Ashbery has been active in poetry since 1953 (with his first book, the now-rare Turandot and Other Poems). In 1956, Ashbery won the prestigious Yale Series of Younger Poets Competition for his collection Some Trees, which inaugurated a long and prolific poetic career.
Some of Ashbery’s more famous books include The Tennis Court Oath, Three Poems (collecting three innovative prose poems), Self-Portrait in a Convex Mirror (winner of the National Book Award, the Pulitzer Prize, and the National Book Critics Circle Award: the book’s title poem is perhaps Ashbery’s best-known), Girls on the Run (inspired by the work of outsider artist Henry Darger), and the book-length poem Flow Chart.
Cumulative collections of Ashbery’s work include The Mooring of Starting Out: the First Five Books of Poetry and Notes from the Air: Selected Later Poems. Ashbery is also the first living poet to have had his work collected by the Library of America.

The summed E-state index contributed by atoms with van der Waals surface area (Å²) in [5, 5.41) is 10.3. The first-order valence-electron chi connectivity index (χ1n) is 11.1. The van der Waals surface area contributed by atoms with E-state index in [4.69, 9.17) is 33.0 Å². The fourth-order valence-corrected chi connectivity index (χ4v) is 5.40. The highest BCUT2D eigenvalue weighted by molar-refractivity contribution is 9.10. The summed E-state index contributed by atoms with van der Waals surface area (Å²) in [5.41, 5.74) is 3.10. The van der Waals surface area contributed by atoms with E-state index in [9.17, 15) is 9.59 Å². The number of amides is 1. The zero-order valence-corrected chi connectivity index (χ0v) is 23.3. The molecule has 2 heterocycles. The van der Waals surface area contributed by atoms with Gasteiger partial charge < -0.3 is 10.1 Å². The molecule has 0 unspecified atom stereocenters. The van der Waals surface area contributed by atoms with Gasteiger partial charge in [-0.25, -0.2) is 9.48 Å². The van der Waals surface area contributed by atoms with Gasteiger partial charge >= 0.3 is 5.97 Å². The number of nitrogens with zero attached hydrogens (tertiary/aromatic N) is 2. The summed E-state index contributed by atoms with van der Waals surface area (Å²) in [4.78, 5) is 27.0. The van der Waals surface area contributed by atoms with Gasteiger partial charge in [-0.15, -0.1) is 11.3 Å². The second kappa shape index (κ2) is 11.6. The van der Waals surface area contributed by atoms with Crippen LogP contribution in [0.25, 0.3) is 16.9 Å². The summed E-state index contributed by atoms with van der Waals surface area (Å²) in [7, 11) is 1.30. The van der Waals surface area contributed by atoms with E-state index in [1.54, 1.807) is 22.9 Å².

Ashbery’s prose has been collected in several volumes, including Selected Prose, Other Traditions (a collection of lectures on unique poets such as Raymond Roussel and Laura Riding), and Reported Sightings: Art Chronicles, 1957-1987.
Additionally, Ashbery is known for his translations, which have included Arthur Rimbaud’s Illuminations, Pierre Reverdy’s Haunted House, Max Jacob’s The Dice Cup, and Pierre Martory’s The Landscapist: Selected Poems.
Some web resources on Ashbery that will also be of interest:
- Meghan O’Rourke on “How to read John Ashbery”
- Marjorie Perloff, “Normalizing John Ashbery”
- Ashbery interviewed by The Paris Review
- Recordings of Ashbery reading his work, from PennSound
- Ashbery interviewed by Boston Review about his recent translation of Rimbaud’s Illuminations